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Troubling Getting Pregnant? You Might Have PCOS or Endometriosis

There are 2 medical conditions that may explain why women face infertility while lifestyle changes may lessen the struggle.

With Gloria Richard-Davis, MD, and Mary Jane Minkin, MD

Everyone talks about “what to expect when you’re expecting,” but what about when you want to be pregnant but you just can’t seem to get there. Fertility problems are one of those things we learn not to talk about, but about 12% of women of all ages are known to have difficulty conceiving or carrying the pregnancy to term.1 Two of the most common causes of fertility in women are endometriosis and polycystic ovarian syndrome (PCOS).1

To better understand how each condition impacts the ability to get and stay pregnant, EndocrineWeb spoke with two fertility experts: Gloria Richard-Davis, MD, FACOG, a specialist in infertility and reproductive endocrinology, and Mary Jane Minkin, MD, a clinical professor of obstetrics and gynecology at Yale University School of Medicine.

Can't get pregnant? PCOS or Endometriosis may be to blame.If you have been trying to get pregnant for months, ask your doctor if PCOS or endometriosis might be the cause of your infertility. Photo: 123rf.

Struggling with Infertilty—Could the Cause Be PCOS Or Endometriosis?

Endometriosis is a condition in which the tissue that lines the inside of your uterus grows outside the uterus but continues to act as it normally would: thickening, breaking down, and inducing bleeding as part of the monthly menstrual cycle.2

Three telltale symptoms of endometriosis are:

  • Painful periods (dysmenorrhea)
  • Pain with intercourse
  • Difficulty conceiving

If you experience at least two of these symptoms, you might consider discussing the need to be tested for endometriosis, says Dr. Richard-Davis. With regard to miscarriages, both doctors emphasized that endometriosis is an unlikely cause of miscarriages on its own but when occurring with at least one other sign, it may suggest the need to discuss your concerns with your healthcare provider. In addition, other signs such as heavy bleeding or bleeding between periods and pain during urination or bowel movements can also point to endometriosis. 

Polycystic ovary syndrome, more commonly known as PCOS, is a multifactorial disorder that impacts hormonal, metabolic, and reproductive functions. PCOS is characterized by what Dr. Richard-Davis calls “a very specific constellation of symptoms related to irregular menstrual cycles and excess circulating androgens.” Androgens are the sex hormones that are usually higher in men and are responsible for excessive hair growth as well as adult acne in women.

Even with Endometriosis or PCOS, Pregnancy is Not Impossible

Either way, there’s no cause for alarm. “Having endometriosis or PCOS doesn’t disqualify a woman from having a successful pregnancy; these women just may need to work harder and be more aware,” says Dr. Minkin. Both endometriosis and PCOS can interfere with ovulation, but typically only PCOS will threaten a pregnancy after conception.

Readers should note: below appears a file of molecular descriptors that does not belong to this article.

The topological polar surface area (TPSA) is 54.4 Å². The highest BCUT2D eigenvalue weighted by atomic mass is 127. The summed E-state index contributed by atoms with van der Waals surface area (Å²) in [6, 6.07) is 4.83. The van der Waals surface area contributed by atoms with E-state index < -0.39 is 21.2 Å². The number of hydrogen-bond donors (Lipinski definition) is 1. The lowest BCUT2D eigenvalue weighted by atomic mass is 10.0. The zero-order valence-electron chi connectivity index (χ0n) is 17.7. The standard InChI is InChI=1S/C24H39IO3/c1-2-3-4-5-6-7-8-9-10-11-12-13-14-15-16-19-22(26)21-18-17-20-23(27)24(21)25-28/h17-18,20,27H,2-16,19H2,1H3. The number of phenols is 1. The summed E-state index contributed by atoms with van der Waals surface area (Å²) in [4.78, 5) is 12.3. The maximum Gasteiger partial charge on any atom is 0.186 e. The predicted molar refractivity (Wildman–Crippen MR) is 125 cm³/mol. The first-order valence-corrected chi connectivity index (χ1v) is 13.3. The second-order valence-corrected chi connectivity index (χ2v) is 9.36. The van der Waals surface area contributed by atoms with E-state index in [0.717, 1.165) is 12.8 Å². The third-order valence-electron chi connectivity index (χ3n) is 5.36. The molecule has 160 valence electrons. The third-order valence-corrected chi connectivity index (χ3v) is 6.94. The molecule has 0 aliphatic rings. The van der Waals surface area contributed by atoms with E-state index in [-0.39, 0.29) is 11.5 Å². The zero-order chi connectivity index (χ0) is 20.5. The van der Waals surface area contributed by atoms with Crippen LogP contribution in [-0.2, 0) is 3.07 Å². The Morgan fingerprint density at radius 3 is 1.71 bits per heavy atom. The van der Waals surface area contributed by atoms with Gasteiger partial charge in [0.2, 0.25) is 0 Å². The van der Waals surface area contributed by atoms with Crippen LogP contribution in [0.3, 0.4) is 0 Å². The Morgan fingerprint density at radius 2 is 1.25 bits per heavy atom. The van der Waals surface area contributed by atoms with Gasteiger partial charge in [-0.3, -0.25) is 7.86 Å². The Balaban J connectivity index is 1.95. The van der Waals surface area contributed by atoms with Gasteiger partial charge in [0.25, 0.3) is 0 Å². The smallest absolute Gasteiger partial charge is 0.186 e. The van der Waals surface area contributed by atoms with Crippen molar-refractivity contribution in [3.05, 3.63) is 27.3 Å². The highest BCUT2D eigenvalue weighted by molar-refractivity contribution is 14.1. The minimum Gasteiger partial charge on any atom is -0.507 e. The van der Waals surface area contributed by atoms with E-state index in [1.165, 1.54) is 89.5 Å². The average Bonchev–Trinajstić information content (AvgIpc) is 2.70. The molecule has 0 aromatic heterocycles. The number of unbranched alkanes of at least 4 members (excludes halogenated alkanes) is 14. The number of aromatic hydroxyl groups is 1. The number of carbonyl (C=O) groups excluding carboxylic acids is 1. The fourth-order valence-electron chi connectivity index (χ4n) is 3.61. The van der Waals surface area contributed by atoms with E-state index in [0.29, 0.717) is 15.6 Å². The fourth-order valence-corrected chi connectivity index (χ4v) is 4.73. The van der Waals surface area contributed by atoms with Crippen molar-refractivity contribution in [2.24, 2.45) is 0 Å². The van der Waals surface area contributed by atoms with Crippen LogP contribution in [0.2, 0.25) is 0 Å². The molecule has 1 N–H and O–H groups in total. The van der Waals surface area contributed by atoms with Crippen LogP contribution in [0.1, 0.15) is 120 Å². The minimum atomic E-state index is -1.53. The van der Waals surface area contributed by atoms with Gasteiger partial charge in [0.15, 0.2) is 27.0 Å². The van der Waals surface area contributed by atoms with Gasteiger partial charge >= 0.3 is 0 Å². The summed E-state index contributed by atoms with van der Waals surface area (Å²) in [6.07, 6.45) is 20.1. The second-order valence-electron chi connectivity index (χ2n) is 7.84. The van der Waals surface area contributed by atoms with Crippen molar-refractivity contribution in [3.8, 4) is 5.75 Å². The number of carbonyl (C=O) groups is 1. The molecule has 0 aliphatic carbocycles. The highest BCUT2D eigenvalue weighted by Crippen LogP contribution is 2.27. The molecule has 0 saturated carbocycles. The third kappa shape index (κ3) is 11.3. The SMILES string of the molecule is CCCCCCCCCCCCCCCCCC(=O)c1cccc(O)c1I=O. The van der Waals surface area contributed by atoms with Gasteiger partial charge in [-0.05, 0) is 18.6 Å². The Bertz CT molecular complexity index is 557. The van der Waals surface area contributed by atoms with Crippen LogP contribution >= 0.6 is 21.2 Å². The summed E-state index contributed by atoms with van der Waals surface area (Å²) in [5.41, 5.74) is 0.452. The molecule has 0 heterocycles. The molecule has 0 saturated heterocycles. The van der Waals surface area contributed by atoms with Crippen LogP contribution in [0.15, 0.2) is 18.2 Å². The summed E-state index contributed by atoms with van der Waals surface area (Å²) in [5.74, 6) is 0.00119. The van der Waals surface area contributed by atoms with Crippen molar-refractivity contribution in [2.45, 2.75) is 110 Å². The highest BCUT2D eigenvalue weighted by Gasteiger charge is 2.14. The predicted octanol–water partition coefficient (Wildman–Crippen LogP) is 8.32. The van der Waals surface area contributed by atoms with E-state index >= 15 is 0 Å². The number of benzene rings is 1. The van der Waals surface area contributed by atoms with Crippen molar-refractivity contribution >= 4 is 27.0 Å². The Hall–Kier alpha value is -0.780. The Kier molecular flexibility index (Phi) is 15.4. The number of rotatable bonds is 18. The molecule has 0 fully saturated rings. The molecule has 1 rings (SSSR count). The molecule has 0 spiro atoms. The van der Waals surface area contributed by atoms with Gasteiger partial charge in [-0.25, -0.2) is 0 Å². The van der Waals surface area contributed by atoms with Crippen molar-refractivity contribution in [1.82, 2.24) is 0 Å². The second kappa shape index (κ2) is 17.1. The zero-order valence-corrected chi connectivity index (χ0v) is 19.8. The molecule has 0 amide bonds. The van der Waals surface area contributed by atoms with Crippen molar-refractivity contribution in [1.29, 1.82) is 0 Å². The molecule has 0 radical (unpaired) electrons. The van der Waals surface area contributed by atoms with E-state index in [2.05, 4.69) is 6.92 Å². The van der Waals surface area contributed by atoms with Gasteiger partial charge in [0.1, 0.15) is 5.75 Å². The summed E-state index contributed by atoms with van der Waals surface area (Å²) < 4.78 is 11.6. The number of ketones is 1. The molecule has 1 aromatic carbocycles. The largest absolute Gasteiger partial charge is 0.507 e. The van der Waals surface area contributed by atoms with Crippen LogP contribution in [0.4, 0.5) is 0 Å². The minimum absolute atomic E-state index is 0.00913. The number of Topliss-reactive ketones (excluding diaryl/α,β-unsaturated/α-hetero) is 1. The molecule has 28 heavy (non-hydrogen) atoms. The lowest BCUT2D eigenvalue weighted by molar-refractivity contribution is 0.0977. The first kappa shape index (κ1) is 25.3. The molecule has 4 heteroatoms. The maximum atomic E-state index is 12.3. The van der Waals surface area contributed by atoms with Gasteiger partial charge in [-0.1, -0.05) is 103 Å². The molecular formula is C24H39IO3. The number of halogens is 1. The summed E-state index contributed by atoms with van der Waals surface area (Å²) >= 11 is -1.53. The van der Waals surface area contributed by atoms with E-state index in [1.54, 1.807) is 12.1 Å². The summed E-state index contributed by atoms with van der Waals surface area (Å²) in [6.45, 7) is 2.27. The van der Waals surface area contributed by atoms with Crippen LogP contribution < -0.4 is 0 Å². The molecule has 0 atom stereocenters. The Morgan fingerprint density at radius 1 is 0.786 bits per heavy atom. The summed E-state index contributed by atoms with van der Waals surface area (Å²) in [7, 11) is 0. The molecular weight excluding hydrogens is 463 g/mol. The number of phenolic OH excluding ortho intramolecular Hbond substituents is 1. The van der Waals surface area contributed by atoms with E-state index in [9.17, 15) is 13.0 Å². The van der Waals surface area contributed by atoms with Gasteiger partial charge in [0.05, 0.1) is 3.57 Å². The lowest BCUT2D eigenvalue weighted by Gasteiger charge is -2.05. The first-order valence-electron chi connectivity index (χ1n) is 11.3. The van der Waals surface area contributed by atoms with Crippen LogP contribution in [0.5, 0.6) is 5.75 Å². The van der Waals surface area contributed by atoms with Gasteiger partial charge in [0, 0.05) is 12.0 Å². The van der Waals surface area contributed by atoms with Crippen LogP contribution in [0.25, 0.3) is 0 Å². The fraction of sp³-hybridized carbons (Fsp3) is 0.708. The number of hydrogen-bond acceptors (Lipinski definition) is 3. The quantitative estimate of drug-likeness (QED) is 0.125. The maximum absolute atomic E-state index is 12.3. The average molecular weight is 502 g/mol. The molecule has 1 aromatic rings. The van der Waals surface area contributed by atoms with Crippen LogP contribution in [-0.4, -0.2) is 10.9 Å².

Therefore, if you are concerned about infertility, the experts suggest using a home ovulation tracker (eg, First Step), or a fertility monitor; these tests assess the level of luteinizing hormone, which spikes at 24 to 48 hours prior to ovulation. This is a simple and proactive step you can take to help inform your gynecologist about the regularity of your cycles and may be a good conversation starter at your next visit.

If you do decide to do one of these tests, it’s helpful to do the test first thing in the morning, or at least the same time each time you do it. And, reduce your liquid intake for at least four hours before taking the test to get the more accurate hormone readings.

Zeroing In On Specific Effects of Endometriosis On Pregnancy

To be clear, there are a few things you should know about endometriosis and pregnancy. Endometriosis isn’t a one-size-fits-all condition. Rather, the severity of excess endometrial tissue growth, including how much excess tissue and its location, will impact the degree to which endometriosis effects pregnancy.

The first thing Dr. Minkin recommends to a patient with endometriosis who wishes to be pregnant is to attempt pregnancy on her own. “After you have tried but are still struggling to get pregnant, then we can intervene,” she says.

Hormone levels are at play. Estrogen promotes endometrial growth while progestin, which is produced during ovulation, stops this growth. When you get and stay pregnant, progestin levels stay elevated, explains Dr. Richard-Davis. So in a sense, pregnancy is the best treatment for endometriosis. That said, the first line of treatment for endometriosis symptoms is typically an oral contraceptive because it mimics the hormonal state of pregnancy, which of course, is counterproductive if you are trying to become pregnant.